Well more creative freedom is great. But it also means much more work must done in order to get the desired result. This is why OpenGL is not used as much as DirectX. It requires more time and effort to get what you want. But OpenGL is more robust and allows for more creative freedom than DirectX (plus you can still use DX along with OpenGL).

I don't see ray tracing taking over as the main way to create games any time soon. I think within the coming years we will see the big budget games start using it though. Maybe Crysis 2.....
johnmustrule 4th April 2008, 06:11 Quote
Although I know it's not a very good comparison, the image quality in 3ds max when using ray tracing is simply so much higher than alternatives it's always been worth it to me to wait a week for a scene to render vs just a day.
zero0ne 4th April 2008, 06:24 Quote
in 5 years we will have processors that are clocked at ~30GHz going by moores law (doubling every 18 months, so 3.3 cycles of doubling with a start point of 3Ghz)

Of course this will probably be slowed down since the major companies are looking less towards clock speed and more towards multi core processors.

in 20 years we will have a quantum computer (since moores law will be failing us at about this point; quantum mechanics easily proves that this WILL happen), and in 50, that quantum computer could theoretically run at the speed our brain does. (of course our brain is a "learning neural network" and trying to simulate it will probably not happen)

check out "michio kaku" for more about these farther reach points I made, He is one of the better Geniuses of our time, since he is able to gracefully explain all these crazy topics in laymen's terms. (and don't confuse crazy with not-true, every idea of his is coming from one research paper or another about quantum mechanics, string theory, etc etc)
wuyanxu 4th April 2008, 11:11 Quote
so, in about 10 years time, we'll probably have to cough out lots money for a ray-tracing CPU to play ray-tracing games smoothly, while also pay through the nose for nVidia's monster graphics card to play traditionally programmed games properly?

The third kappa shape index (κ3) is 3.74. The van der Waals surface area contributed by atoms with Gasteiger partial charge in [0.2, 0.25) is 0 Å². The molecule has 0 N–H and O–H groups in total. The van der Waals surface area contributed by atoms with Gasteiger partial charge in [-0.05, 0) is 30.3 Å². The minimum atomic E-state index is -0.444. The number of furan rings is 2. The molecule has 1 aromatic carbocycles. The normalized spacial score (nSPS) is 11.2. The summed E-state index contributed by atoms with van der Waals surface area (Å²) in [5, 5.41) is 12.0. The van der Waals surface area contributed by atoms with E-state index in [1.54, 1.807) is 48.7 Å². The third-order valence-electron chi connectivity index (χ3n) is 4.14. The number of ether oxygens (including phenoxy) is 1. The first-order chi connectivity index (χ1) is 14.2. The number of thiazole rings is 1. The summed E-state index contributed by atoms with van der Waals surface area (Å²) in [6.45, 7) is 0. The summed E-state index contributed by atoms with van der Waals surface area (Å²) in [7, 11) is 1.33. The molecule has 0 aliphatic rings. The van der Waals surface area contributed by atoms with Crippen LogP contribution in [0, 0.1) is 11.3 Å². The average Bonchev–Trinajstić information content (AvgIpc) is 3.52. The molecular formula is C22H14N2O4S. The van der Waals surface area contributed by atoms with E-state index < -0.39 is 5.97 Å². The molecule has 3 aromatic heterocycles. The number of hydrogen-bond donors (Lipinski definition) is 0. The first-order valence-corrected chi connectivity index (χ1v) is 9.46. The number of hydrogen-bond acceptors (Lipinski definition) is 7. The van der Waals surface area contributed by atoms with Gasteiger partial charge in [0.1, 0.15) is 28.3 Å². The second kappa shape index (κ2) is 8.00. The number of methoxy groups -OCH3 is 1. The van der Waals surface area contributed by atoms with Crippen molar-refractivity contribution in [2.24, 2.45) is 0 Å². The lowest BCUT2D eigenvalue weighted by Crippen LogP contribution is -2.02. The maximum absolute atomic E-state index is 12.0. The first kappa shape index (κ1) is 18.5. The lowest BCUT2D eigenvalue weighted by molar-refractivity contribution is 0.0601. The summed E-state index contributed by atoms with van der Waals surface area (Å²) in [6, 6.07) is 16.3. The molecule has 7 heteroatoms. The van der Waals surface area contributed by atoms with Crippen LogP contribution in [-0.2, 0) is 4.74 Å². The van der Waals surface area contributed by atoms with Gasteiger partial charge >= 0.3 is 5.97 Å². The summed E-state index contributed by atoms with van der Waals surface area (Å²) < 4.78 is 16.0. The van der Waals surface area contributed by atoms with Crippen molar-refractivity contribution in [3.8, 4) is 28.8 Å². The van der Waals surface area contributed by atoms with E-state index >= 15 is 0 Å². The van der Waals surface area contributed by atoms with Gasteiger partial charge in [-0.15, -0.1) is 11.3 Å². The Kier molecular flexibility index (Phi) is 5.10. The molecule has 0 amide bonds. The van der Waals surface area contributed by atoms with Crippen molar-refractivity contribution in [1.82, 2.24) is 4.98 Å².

TreeDude 4th April 2008, 13:15 Quote
Quote:
Originally Posted by zero0ne
in 5 years we will have processors that are clocked at ~30GHz going by moores law (doubling every 18 months, so 3.3 cycles of doubling with a start point of 3Ghz)

By that logic we should already have 5ghz+ CPUs. Yet we do not. Speed isn't everything. Efficiency means a lot more.
knyghtryda 4th April 2008, 14:42 Quote
Quote:
Originally Posted by zero0ne
in 5 years we will have processors that are clocked at ~30GHz going by moores law (doubling every 18 months, so 3.3 cycles of doubling with a start point of 3Ghz)

Number 1 misconception about moore's law. It has NOTHING to do with speed. The original Moore's law is that the density of processors will double every 18 months. By doubling density one can normally get ~2x in performance, but that doesn't mean clock speed/memory speed/any speed will go up during that process.

As for ray tracing... a hybrid render path would be interesting (more realistic reflections, shadows, and particles comes to mind), but remember, games like Crysis are still currently very CPU bound as well as graphics bound, so speeds are going to need to increase significantly in order to really utilize this hybrid render path.
Flibblebot 4th April 2008, 14:51 Quote
Moore's law doesn't say anything about speed, it's about the number of transistors on similar sized chips. Moore's law states that the number of transistors on a similar sized chip will double roughly every 18 months.

But it's not a law in the strict scientific sense, it's more of an observation.